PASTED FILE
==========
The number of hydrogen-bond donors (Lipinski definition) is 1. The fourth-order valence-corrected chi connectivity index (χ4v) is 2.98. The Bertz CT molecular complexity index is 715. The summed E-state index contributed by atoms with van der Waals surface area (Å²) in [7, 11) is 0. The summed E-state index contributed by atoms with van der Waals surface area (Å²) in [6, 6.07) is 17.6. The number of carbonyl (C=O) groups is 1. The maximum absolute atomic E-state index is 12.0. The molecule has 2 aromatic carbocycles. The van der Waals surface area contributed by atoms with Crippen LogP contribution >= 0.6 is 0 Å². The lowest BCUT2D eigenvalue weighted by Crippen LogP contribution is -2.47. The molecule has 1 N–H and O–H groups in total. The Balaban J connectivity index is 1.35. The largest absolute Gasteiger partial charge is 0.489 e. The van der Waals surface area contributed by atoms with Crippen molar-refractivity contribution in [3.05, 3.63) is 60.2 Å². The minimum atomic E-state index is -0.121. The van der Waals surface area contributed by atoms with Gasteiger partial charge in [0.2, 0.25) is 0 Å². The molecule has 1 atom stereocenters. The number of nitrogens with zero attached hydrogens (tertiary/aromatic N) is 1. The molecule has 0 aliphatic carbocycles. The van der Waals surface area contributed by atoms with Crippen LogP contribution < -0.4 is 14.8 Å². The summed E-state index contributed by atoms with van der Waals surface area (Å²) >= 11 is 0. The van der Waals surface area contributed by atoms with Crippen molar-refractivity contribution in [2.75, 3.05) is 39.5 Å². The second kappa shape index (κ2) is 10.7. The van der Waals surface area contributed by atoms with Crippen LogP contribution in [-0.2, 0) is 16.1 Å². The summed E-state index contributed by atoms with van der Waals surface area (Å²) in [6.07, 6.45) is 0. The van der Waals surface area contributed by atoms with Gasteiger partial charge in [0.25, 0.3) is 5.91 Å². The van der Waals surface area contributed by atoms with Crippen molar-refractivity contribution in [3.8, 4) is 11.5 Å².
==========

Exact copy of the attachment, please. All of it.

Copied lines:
The number of hydrogen-bond donors (Lipinski definition) is 1. The fourth-order valence-corrected chi connectivity index (χ4v) is 2.98. The Bertz CT molecular complexity index is 715. The summed E-state index contributed by atoms with van der Waals surface area (Å²) in [7, 11) is 0. The summed E-state index contributed by atoms with van der Waals surface area (Å²) in [6, 6.07) is 17.6. The number of carbonyl (C=O) groups is 1. The maximum absolute atomic E-state index is 12.0. The molecule has 2 aromatic carbocycles. The van der Waals surface area contributed by atoms with Crippen LogP contribution >= 0.6 is 0 Å². The lowest BCUT2D eigenvalue weighted by Crippen LogP contribution is -2.47. The molecule has 1 N–H and O–H groups in total. The Balaban J connectivity index is 1.35. The largest absolute Gasteiger partial charge is 0.489 e. The van der Waals surface area contributed by atoms with Crippen molar-refractivity contribution in [3.05, 3.63) is 60.2 Å². The minimum atomic E-state index is -0.121. The van der Waals surface area contributed by atoms with Gasteiger partial charge in [0.2, 0.25) is 0 Å². The molecule has 1 atom stereocenters. The number of nitrogens with zero attached hydrogens (tertiary/aromatic N) is 1. The molecule has 0 aliphatic carbocycles. The van der Waals surface area contributed by atoms with Crippen LogP contribution < -0.4 is 14.8 Å². The summed E-state index contributed by atoms with van der Waals surface area (Å²) >= 11 is 0. The van der Waals surface area contributed by atoms with Crippen molar-refractivity contribution in [2.75, 3.05) is 39.5 Å². The second kappa shape index (κ2) is 10.7. The van der Waals surface area contributed by atoms with Crippen LogP contribution in [-0.2, 0) is 16.1 Å². The summed E-state index contributed by atoms with van der Waals surface area (Å²) in [6.07, 6.45) is 0. The van der Waals surface area contributed by atoms with Gasteiger partial charge in [0.25, 0.3) is 5.91 Å². The van der Waals surface area contributed by atoms with Crippen molar-refractivity contribution in [3.8, 4) is 11.5 Å².